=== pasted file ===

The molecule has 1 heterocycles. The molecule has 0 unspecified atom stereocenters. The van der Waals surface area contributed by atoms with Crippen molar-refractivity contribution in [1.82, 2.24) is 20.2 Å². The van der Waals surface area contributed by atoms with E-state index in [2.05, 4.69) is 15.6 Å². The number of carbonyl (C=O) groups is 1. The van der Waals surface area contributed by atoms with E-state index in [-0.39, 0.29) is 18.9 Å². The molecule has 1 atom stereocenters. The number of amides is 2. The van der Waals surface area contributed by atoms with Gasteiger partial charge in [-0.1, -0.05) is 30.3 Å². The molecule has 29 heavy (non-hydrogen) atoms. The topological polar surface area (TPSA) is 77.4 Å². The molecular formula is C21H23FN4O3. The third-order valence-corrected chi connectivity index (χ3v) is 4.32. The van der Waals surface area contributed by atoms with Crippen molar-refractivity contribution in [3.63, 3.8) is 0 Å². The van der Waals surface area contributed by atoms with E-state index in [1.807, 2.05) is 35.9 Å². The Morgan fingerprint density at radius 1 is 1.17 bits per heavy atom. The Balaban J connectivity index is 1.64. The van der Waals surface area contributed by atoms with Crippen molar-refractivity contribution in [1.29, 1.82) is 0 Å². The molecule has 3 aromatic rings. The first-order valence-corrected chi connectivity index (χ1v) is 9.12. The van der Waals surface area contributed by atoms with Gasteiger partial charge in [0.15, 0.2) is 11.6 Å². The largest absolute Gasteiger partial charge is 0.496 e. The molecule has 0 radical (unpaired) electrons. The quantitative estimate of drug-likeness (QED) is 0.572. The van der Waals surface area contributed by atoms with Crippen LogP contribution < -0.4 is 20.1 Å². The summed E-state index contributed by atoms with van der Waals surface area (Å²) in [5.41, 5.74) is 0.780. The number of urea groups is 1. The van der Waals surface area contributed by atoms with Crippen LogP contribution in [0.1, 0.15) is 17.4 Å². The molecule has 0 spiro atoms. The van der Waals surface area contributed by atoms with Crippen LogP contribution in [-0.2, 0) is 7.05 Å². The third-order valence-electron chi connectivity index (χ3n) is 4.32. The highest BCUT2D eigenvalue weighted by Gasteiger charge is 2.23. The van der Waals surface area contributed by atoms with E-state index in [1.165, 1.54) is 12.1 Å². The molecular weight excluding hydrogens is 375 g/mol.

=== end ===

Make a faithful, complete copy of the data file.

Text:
The molecule has 1 heterocycles. The molecule has 0 unspecified atom stereocenters. The van der Waals surface area contributed by atoms with Crippen molar-refractivity contribution in [1.82, 2.24) is 20.2 Å². The van der Waals surface area contributed by atoms with E-state index in [2.05, 4.69) is 15.6 Å². The number of carbonyl (C=O) groups is 1. The van der Waals surface area contributed by atoms with E-state index in [-0.39, 0.29) is 18.9 Å². The molecule has 1 atom stereocenters. The number of amides is 2. The van der Waals surface area contributed by atoms with Gasteiger partial charge in [-0.1, -0.05) is 30.3 Å². The molecule has 29 heavy (non-hydrogen) atoms. The topological polar surface area (TPSA) is 77.4 Å². The molecular formula is C21H23FN4O3. The third-order valence-corrected chi connectivity index (χ3v) is 4.32. The van der Waals surface area contributed by atoms with Crippen molar-refractivity contribution in [3.63, 3.8) is 0 Å². The van der Waals surface area contributed by atoms with E-state index in [1.807, 2.05) is 35.9 Å². The Morgan fingerprint density at radius 1 is 1.17 bits per heavy atom. The Balaban J connectivity index is 1.64. The van der Waals surface area contributed by atoms with Crippen molar-refractivity contribution in [1.29, 1.82) is 0 Å². The molecule has 3 aromatic rings. The first-order valence-corrected chi connectivity index (χ1v) is 9.12. The van der Waals surface area contributed by atoms with Gasteiger partial charge in [0.15, 0.2) is 11.6 Å². The largest absolute Gasteiger partial charge is 0.496 e. The molecule has 0 radical (unpaired) electrons. The quantitative estimate of drug-likeness (QED) is 0.572. The van der Waals surface area contributed by atoms with Crippen LogP contribution < -0.4 is 20.1 Å². The summed E-state index contributed by atoms with van der Waals surface area (Å²) in [5.41, 5.74) is 0.780. The number of urea groups is 1. The van der Waals surface area contributed by atoms with Crippen LogP contribution in [0.1, 0.15) is 17.4 Å². The molecule has 0 spiro atoms. The van der Waals surface area contributed by atoms with Crippen LogP contribution in [-0.2, 0) is 7.05 Å². The third-order valence-electron chi connectivity index (χ3n) is 4.32. The highest BCUT2D eigenvalue weighted by Gasteiger charge is 2.23. The van der Waals surface area contributed by atoms with E-state index in [1.165, 1.54) is 12.1 Å². The molecular weight excluding hydrogens is 375 g/mol.